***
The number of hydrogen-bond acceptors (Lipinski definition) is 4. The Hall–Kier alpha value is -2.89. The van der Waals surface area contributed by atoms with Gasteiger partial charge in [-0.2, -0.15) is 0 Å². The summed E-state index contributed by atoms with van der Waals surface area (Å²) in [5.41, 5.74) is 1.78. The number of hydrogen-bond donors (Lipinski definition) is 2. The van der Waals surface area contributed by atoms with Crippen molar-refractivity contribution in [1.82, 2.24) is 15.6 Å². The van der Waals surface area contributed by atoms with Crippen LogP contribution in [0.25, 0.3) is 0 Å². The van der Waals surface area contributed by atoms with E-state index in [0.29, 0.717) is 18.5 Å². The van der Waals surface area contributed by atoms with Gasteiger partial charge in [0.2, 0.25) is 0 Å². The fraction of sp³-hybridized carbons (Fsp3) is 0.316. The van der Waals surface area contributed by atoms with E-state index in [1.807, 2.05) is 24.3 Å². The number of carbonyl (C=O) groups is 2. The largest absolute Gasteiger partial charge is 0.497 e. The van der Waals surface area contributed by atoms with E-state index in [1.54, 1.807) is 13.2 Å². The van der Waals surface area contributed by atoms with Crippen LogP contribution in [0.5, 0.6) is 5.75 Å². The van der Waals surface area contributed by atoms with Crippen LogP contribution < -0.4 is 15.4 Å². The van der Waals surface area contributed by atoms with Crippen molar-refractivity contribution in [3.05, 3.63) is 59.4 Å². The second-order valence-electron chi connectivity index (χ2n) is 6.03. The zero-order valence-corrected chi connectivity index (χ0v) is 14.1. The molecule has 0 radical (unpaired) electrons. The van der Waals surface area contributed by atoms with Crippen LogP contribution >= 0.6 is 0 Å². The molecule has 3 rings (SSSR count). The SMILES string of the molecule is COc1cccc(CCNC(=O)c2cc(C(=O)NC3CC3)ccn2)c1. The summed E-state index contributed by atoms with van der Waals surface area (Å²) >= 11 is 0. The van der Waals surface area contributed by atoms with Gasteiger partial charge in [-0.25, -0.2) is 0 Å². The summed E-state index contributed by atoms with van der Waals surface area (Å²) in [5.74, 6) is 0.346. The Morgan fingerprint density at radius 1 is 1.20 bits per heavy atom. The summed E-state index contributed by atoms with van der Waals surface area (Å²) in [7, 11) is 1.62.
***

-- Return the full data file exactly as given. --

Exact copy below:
The number of hydrogen-bond acceptors (Lipinski definition) is 4. The Hall–Kier alpha value is -2.89. The van der Waals surface area contributed by atoms with Gasteiger partial charge in [-0.2, -0.15) is 0 Å². The summed E-state index contributed by atoms with van der Waals surface area (Å²) in [5.41, 5.74) is 1.78. The number of hydrogen-bond donors (Lipinski definition) is 2. The van der Waals surface area contributed by atoms with Crippen molar-refractivity contribution in [1.82, 2.24) is 15.6 Å². The van der Waals surface area contributed by atoms with Crippen LogP contribution in [0.25, 0.3) is 0 Å². The van der Waals surface area contributed by atoms with E-state index in [0.29, 0.717) is 18.5 Å². The van der Waals surface area contributed by atoms with Gasteiger partial charge in [0.2, 0.25) is 0 Å². The fraction of sp³-hybridized carbons (Fsp3) is 0.316. The van der Waals surface area contributed by atoms with E-state index in [1.807, 2.05) is 24.3 Å². The number of carbonyl (C=O) groups is 2. The largest absolute Gasteiger partial charge is 0.497 e. The van der Waals surface area contributed by atoms with E-state index in [1.54, 1.807) is 13.2 Å². The van der Waals surface area contributed by atoms with Crippen LogP contribution in [0.5, 0.6) is 5.75 Å². The van der Waals surface area contributed by atoms with Crippen LogP contribution < -0.4 is 15.4 Å². The van der Waals surface area contributed by atoms with Crippen molar-refractivity contribution in [3.05, 3.63) is 59.4 Å². The second-order valence-electron chi connectivity index (χ2n) is 6.03. The zero-order valence-corrected chi connectivity index (χ0v) is 14.1. The molecule has 0 radical (unpaired) electrons. The van der Waals surface area contributed by atoms with Crippen LogP contribution >= 0.6 is 0 Å². The molecule has 3 rings (SSSR count). The SMILES string of the molecule is COc1cccc(CCNC(=O)c2cc(C(=O)NC3CC3)ccn2)c1. The summed E-state index contributed by atoms with van der Waals surface area (Å²) >= 11 is 0. The van der Waals surface area contributed by atoms with Gasteiger partial charge in [-0.25, -0.2) is 0 Å². The summed E-state index contributed by atoms with van der Waals surface area (Å²) in [5.74, 6) is 0.346. The Morgan fingerprint density at radius 1 is 1.20 bits per heavy atom. The summed E-state index contributed by atoms with van der Waals surface area (Å²) in [7, 11) is 1.62.